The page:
- a gray, pink, or yellow mica, occurring in brittle monoclinic crystals.
- an aggregate of small, rudimentary crystals resembling minute globules in a row: found in glassy volcanic rocks.
Origin of margarite
Examples from the Web for margarite
These, at any rate, were Margarite's orders, duly communicated to him by Ojeda; but Margarite will have none of them.Christopher Columbus, Complete|Filson Young
He had in all this trial experienced the results of the intrigues of Margarite and Father Boyle.
Yet he believed that what was told pertained to men of Margarite, not to that cavalier himself.1492|Mary Johnston
They gave us many little bags of margarite and pulverized galena, with which they rub the face.Original Narratives of Early American History|Vaca and Others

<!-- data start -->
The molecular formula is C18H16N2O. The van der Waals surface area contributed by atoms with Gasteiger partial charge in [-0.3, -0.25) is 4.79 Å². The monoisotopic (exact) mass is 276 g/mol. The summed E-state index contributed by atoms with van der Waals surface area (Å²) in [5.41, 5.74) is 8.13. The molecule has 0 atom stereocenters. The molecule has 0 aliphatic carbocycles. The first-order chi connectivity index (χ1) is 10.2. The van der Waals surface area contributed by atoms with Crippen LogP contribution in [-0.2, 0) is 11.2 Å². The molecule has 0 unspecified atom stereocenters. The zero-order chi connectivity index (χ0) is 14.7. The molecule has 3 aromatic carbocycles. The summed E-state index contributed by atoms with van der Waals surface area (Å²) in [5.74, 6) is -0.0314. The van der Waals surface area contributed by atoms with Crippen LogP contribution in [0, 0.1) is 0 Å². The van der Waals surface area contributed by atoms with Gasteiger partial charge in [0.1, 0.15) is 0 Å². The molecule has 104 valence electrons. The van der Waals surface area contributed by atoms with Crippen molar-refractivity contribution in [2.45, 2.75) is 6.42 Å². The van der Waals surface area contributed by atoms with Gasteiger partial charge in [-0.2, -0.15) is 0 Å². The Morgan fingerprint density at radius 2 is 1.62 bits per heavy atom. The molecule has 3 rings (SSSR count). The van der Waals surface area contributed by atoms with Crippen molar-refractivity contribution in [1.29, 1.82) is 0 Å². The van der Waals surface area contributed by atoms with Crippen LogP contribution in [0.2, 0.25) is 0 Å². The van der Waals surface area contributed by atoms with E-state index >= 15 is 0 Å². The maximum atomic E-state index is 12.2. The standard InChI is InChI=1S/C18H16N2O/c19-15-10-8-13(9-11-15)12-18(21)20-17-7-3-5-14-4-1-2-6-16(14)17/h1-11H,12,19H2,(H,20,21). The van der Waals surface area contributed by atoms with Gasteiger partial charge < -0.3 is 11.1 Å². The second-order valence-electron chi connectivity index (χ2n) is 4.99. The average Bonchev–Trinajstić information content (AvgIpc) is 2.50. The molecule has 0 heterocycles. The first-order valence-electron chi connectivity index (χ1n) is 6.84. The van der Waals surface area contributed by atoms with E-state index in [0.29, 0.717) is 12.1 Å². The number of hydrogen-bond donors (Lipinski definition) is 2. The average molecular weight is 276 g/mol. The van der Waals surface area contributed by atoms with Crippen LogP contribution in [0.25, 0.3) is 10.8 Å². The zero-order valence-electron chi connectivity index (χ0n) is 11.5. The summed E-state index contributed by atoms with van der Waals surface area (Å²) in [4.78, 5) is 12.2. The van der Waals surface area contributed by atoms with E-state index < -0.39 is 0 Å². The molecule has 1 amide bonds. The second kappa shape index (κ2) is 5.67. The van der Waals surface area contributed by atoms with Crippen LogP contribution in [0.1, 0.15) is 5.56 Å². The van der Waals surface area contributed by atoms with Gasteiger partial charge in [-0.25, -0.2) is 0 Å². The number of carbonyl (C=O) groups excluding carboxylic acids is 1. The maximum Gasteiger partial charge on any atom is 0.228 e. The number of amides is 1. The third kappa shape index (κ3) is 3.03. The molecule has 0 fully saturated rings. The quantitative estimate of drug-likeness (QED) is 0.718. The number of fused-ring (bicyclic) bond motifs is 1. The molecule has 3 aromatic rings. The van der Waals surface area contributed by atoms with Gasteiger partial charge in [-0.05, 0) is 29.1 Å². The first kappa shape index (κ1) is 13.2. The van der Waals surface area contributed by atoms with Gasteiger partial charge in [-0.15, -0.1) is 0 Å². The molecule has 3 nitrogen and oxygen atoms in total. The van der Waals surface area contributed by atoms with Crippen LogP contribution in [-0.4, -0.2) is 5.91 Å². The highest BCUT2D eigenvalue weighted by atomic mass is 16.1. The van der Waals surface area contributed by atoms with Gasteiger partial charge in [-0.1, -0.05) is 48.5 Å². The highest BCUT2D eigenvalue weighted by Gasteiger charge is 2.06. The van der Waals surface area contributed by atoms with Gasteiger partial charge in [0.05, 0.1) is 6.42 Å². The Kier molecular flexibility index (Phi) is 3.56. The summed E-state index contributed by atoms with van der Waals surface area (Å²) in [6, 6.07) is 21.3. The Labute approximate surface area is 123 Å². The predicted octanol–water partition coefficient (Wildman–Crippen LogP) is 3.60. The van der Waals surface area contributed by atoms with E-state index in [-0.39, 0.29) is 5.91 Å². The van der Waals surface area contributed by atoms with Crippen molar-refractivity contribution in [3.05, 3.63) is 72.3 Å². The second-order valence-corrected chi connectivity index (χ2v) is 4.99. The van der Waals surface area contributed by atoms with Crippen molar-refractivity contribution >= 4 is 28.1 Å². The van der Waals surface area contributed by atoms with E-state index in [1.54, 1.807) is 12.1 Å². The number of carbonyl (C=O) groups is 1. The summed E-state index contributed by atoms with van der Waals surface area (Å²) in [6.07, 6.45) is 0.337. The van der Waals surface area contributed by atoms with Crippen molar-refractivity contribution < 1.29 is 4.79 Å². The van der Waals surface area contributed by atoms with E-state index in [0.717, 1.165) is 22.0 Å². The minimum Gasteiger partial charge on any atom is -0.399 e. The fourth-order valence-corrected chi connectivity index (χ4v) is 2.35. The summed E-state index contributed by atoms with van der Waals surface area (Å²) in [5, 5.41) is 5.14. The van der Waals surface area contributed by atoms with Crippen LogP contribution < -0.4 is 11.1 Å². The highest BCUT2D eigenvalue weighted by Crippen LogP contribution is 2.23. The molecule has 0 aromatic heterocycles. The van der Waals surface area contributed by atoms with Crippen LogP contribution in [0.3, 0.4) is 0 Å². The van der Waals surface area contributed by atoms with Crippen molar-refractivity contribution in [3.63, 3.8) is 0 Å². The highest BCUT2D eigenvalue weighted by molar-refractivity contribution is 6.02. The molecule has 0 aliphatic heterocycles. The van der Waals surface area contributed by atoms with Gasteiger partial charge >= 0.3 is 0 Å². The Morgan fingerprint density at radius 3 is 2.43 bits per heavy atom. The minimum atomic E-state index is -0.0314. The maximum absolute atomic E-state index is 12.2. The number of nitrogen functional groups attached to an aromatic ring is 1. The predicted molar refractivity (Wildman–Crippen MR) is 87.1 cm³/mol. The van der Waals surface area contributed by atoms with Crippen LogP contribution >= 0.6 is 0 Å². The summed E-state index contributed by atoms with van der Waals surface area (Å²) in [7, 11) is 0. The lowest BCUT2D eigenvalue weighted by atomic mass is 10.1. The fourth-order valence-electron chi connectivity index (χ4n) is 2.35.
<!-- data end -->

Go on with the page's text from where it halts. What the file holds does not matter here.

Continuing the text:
After spending some time in this new discovery, he sailed back to Trinidad, discovering the island of Margarite by the way.
British Dictionary definitions for margarite
Word Origin for margarite
Word Origin and History for margarite
"a pearl," late Old English, from Late Latin margarita (see Margaret). Figuratively, "that which is precious or excellent, a priceless quality or attribute;" also used as an epithet for Christ, Mary, etc., late 13c. Also margerie (mid-14c.).